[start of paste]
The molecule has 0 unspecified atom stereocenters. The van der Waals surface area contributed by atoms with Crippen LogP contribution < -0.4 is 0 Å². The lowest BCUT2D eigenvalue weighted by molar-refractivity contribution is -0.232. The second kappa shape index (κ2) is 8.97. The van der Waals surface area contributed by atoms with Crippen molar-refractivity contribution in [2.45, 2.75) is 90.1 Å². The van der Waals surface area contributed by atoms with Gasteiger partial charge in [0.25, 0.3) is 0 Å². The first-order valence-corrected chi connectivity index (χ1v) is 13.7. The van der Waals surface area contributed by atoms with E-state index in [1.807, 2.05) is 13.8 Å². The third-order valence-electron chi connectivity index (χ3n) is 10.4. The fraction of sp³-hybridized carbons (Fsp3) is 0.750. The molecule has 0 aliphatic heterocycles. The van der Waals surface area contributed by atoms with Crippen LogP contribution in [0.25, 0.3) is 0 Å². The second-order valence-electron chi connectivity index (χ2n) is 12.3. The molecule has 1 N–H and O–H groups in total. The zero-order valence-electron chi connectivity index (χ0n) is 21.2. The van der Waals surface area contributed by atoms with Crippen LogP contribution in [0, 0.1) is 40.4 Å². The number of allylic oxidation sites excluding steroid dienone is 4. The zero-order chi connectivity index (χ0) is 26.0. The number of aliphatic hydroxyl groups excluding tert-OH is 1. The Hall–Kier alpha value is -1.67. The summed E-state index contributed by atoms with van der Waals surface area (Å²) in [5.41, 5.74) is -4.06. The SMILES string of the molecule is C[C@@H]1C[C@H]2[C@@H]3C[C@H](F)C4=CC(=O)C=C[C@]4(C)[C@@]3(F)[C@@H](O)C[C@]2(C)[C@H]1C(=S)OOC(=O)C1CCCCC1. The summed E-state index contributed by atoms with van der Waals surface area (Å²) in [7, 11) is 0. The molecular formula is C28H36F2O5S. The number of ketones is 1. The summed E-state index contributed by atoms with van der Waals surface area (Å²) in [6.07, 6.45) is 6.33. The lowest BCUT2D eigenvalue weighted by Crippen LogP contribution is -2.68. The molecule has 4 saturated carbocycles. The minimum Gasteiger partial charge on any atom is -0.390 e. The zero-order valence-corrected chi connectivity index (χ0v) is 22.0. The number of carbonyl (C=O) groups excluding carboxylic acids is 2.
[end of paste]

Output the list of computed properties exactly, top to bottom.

The molecule has 0 unspecified atom stereocenters. The van der Waals surface area contributed by atoms with Crippen LogP contribution < -0.4 is 0 Å². The lowest BCUT2D eigenvalue weighted by molar-refractivity contribution is -0.232. The second kappa shape index (κ2) is 8.97. The van der Waals surface area contributed by atoms with Crippen molar-refractivity contribution in [2.45, 2.75) is 90.1 Å². The van der Waals surface area contributed by atoms with Gasteiger partial charge in [0.25, 0.3) is 0 Å². The first-order valence-corrected chi connectivity index (χ1v) is 13.7. The van der Waals surface area contributed by atoms with E-state index in [1.807, 2.05) is 13.8 Å². The third-order valence-electron chi connectivity index (χ3n) is 10.4. The fraction of sp³-hybridized carbons (Fsp3) is 0.750. The molecule has 0 aliphatic heterocycles. The van der Waals surface area contributed by atoms with Crippen LogP contribution in [0.25, 0.3) is 0 Å². The second-order valence-electron chi connectivity index (χ2n) is 12.3. The molecule has 1 N–H and O–H groups in total. The zero-order valence-electron chi connectivity index (χ0n) is 21.2. The van der Waals surface area contributed by atoms with Crippen LogP contribution in [0, 0.1) is 40.4 Å². The number of allylic oxidation sites excluding steroid dienone is 4. The zero-order chi connectivity index (χ0) is 26.0. The number of aliphatic hydroxyl groups excluding tert-OH is 1. The Hall–Kier alpha value is -1.67. The summed E-state index contributed by atoms with van der Waals surface area (Å²) in [5.41, 5.74) is -4.06. The SMILES string of the molecule is C[C@@H]1C[C@H]2[C@@H]3C[C@H](F)C4=CC(=O)C=C[C@]4(C)[C@@]3(F)[C@@H](O)C[C@]2(C)[C@H]1C(=S)OOC(=O)C1CCCCC1. The summed E-state index contributed by atoms with van der Waals surface area (Å²) in [7, 11) is 0. The molecular formula is C28H36F2O5S. The number of ketones is 1. The summed E-state index contributed by atoms with van der Waals surface area (Å²) in [6.07, 6.45) is 6.33. The lowest BCUT2D eigenvalue weighted by Crippen LogP contribution is -2.68. The molecule has 4 saturated carbocycles. The minimum Gasteiger partial charge on any atom is -0.390 e. The zero-order valence-corrected chi connectivity index (χ0v) is 22.0. The number of carbonyl (C=O) groups excluding carboxylic acids is 2.